Even though executives have devoted more than 1 million worker-hours to plans for integration, many hard choices remain. Before the merger, Fiorina proposed an aggressive, adopt-and-go plan--which called for lining up competing HP and Compaq products side by side, then killing off whichever was the weaker of the two. That led to the elimination of most HP-branded server computers using processors from Intel (INTC ), Compaq's Tru64 Unix operating system, HP business PCs, and its Jornada handheld. Yet much work remains: Before the merger, HP and Compaq made a total of 85,000 products. By November, the company will have cut that to 62,000. "We'd all like to see them quickly simplify their product line, but I think they're moving as fast as they can," says Merrill Lynch & Co. analyst Steve Milunovich.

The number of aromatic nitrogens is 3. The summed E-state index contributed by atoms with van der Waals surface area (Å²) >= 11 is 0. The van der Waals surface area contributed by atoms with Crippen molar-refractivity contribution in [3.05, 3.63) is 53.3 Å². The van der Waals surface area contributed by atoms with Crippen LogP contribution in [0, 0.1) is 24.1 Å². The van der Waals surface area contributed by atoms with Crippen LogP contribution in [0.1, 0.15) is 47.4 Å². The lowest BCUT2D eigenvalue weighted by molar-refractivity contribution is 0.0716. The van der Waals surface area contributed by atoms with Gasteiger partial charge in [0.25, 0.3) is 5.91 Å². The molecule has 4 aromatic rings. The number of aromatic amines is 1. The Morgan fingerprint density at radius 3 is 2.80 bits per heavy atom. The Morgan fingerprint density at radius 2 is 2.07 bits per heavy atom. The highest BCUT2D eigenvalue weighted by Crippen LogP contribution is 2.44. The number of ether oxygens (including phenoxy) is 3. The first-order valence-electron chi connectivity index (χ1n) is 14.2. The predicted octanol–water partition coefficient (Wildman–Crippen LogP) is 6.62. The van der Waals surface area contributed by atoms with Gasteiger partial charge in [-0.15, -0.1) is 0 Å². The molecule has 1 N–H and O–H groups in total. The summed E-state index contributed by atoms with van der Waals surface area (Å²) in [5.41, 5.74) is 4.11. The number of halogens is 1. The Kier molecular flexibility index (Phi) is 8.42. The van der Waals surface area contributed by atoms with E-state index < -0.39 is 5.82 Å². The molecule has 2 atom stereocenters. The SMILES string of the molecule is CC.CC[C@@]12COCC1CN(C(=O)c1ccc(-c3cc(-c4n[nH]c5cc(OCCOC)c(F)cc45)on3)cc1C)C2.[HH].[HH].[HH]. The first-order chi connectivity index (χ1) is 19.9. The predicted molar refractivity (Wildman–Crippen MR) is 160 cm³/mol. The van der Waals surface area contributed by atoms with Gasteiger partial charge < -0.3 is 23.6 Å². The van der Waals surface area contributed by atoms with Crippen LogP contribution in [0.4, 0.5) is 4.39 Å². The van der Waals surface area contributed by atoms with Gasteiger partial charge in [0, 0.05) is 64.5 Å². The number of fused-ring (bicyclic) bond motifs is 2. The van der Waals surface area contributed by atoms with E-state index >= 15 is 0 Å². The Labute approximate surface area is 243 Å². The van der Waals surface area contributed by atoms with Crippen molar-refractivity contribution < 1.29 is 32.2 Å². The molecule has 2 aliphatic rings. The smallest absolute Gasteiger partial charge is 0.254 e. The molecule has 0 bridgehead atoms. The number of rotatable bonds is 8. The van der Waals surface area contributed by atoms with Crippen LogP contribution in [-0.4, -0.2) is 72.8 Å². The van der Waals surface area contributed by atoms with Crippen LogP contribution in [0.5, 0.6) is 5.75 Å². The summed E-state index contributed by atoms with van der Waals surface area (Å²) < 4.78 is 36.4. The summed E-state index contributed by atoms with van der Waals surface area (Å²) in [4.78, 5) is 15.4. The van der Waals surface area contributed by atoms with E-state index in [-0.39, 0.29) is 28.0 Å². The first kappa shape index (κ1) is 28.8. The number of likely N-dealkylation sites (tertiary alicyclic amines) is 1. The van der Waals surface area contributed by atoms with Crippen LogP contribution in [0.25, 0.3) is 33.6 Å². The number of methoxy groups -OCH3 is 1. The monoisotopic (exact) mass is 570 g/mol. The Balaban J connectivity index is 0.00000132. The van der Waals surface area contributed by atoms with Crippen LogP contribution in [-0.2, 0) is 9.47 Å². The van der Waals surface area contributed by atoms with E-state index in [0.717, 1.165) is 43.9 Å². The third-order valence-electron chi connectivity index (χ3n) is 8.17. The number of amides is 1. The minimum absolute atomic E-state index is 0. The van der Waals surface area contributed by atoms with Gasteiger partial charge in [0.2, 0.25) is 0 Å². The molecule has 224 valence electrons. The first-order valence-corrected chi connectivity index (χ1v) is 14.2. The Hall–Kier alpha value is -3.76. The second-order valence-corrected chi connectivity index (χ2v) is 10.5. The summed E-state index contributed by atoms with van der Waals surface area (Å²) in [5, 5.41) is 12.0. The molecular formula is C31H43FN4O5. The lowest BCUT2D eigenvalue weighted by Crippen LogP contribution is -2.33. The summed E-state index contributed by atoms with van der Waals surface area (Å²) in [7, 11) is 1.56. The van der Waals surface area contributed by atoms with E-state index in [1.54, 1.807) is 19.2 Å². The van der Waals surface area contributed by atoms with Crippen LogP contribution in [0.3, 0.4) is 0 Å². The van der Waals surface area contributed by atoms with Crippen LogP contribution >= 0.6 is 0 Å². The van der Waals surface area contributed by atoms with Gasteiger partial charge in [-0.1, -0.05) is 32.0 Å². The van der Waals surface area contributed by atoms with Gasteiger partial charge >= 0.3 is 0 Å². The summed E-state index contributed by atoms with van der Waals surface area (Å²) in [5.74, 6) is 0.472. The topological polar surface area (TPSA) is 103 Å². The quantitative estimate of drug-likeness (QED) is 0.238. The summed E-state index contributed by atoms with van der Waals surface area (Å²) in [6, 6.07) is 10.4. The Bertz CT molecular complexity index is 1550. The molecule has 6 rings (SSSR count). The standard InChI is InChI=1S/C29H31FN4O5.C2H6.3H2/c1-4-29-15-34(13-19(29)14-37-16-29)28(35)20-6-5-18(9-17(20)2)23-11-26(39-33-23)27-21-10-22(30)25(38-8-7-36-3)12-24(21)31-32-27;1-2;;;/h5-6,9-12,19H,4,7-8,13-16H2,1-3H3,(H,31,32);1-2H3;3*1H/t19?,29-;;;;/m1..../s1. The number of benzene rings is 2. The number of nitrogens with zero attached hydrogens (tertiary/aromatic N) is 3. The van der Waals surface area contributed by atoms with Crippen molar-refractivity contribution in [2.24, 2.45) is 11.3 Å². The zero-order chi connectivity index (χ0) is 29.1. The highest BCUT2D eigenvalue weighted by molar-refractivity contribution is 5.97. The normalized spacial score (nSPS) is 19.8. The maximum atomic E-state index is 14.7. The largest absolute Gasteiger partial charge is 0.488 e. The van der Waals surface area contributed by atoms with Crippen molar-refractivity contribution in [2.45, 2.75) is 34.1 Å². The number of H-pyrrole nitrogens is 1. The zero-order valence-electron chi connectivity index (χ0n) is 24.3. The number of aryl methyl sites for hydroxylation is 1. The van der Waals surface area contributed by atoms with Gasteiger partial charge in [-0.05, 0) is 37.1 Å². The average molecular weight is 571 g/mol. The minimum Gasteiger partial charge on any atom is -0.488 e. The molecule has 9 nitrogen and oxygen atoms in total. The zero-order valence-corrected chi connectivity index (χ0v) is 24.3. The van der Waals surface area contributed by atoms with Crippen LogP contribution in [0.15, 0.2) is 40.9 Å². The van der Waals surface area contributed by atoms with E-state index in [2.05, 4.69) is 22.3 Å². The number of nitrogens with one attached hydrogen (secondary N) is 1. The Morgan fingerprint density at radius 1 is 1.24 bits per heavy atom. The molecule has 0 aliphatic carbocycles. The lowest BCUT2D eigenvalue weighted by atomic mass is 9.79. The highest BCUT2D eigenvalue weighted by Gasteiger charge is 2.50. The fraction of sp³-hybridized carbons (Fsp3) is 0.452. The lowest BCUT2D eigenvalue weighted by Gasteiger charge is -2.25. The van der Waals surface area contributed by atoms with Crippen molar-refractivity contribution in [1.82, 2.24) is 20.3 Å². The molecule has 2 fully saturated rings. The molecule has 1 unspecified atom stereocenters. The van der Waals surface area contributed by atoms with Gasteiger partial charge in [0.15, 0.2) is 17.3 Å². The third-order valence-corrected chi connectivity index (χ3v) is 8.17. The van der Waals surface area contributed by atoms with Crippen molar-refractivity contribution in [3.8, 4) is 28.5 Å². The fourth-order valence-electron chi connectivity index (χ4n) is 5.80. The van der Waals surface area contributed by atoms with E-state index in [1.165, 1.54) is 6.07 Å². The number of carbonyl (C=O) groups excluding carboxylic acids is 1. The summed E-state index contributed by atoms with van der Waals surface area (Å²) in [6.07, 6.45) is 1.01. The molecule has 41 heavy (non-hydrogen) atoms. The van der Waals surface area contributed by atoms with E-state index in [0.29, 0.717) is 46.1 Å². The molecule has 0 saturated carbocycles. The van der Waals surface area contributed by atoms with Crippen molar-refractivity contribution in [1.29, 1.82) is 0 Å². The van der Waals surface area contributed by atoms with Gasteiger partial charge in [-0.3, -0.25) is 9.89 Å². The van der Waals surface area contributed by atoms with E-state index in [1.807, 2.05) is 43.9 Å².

The new HP still has a little time to enjoy the honeymoon. For now, Fiorina & Co. can blame weak results on the continued muted tech recovery. But the clock is ticking as skeptics look for signs that a bigger HP translates into a better HP. The cost cuts, they say, are a good first step, but HP will need to boost sales if the merger is to fulfill its real potential. "It is simply too early to tell what HP will be capable of delivering post-integration. The company needs to walk before it can run," says analyst Toni Sacconaghi of Sanford C. Bernstein & Co. If Fiorina truly wants to create a new HP as strong as the Golden Gate Bridge, she has a lot of building ahead of her.
By Cliff Edwards in Boston, with Andrew Park in Dallas